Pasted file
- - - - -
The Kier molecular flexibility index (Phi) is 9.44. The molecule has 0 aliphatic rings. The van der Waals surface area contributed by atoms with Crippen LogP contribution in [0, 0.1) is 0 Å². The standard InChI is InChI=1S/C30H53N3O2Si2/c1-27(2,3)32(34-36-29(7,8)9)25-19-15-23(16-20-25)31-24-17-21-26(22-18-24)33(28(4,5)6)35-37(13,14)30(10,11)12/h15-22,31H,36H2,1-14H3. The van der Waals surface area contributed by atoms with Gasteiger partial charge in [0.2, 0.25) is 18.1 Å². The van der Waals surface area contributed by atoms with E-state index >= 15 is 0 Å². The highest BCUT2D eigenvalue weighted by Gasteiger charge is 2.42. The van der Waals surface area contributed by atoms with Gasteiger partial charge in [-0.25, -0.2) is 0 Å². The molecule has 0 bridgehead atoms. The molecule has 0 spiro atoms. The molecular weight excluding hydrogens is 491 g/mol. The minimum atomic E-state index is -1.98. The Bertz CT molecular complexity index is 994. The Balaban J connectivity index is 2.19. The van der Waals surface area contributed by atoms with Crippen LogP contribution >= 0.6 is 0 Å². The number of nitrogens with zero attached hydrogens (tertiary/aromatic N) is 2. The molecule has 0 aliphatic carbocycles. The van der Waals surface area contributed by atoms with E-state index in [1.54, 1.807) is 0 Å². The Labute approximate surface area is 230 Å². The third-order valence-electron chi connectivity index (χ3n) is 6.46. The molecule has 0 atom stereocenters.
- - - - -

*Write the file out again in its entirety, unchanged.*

The Kier molecular flexibility index (Phi) is 9.44. The molecule has 0 aliphatic rings. The van der Waals surface area contributed by atoms with Crippen LogP contribution in [0, 0.1) is 0 Å². The standard InChI is InChI=1S/C30H53N3O2Si2/c1-27(2,3)32(34-36-29(7,8)9)25-19-15-23(16-20-25)31-24-17-21-26(22-18-24)33(28(4,5)6)35-37(13,14)30(10,11)12/h15-22,31H,36H2,1-14H3. The van der Waals surface area contributed by atoms with Gasteiger partial charge in [0.2, 0.25) is 18.1 Å². The van der Waals surface area contributed by atoms with E-state index >= 15 is 0 Å². The highest BCUT2D eigenvalue weighted by Gasteiger charge is 2.42. The van der Waals surface area contributed by atoms with Gasteiger partial charge in [-0.25, -0.2) is 0 Å². The molecule has 0 bridgehead atoms. The molecule has 0 spiro atoms. The molecular weight excluding hydrogens is 491 g/mol. The minimum atomic E-state index is -1.98. The Bertz CT molecular complexity index is 994. The Balaban J connectivity index is 2.19. The van der Waals surface area contributed by atoms with Crippen LogP contribution >= 0.6 is 0 Å². The number of nitrogens with zero attached hydrogens (tertiary/aromatic N) is 2. The molecule has 0 aliphatic carbocycles. The van der Waals surface area contributed by atoms with E-state index in [1.54, 1.807) is 0 Å². The Labute approximate surface area is 230 Å². The third-order valence-electron chi connectivity index (χ3n) is 6.46. The molecule has 0 atom stereocenters.